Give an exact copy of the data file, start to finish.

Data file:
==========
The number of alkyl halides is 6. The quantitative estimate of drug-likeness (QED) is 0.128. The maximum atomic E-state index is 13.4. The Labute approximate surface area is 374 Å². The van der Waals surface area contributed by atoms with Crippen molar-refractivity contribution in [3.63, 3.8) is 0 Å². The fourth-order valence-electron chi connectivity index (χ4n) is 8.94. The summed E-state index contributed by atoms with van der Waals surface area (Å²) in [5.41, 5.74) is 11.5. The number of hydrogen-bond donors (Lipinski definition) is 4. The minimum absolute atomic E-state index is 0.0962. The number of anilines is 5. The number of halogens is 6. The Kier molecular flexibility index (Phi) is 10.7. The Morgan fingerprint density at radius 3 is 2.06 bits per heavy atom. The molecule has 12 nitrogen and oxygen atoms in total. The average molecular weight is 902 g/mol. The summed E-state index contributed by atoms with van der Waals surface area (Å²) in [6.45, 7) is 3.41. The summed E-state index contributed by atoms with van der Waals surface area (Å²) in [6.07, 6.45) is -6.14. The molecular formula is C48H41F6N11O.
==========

The number of alkyl halides is 6. The quantitative estimate of drug-likeness (QED) is 0.128. The maximum atomic E-state index is 13.4. The Labute approximate surface area is 374 Å². The van der Waals surface area contributed by atoms with Crippen molar-refractivity contribution in [3.63, 3.8) is 0 Å². The fourth-order valence-electron chi connectivity index (χ4n) is 8.94. The summed E-state index contributed by atoms with van der Waals surface area (Å²) in [5.41, 5.74) is 11.5. The number of hydrogen-bond donors (Lipinski definition) is 4. The minimum absolute atomic E-state index is 0.0962. The number of anilines is 5. The number of halogens is 6. The Kier molecular flexibility index (Phi) is 10.7. The Morgan fingerprint density at radius 3 is 2.06 bits per heavy atom. The molecule has 12 nitrogen and oxygen atoms in total. The average molecular weight is 902 g/mol. The summed E-state index contributed by atoms with van der Waals surface area (Å²) in [6.45, 7) is 3.41. The summed E-state index contributed by atoms with van der Waals surface area (Å²) in [6.07, 6.45) is -6.14. The molecular formula is C48H41F6N11O.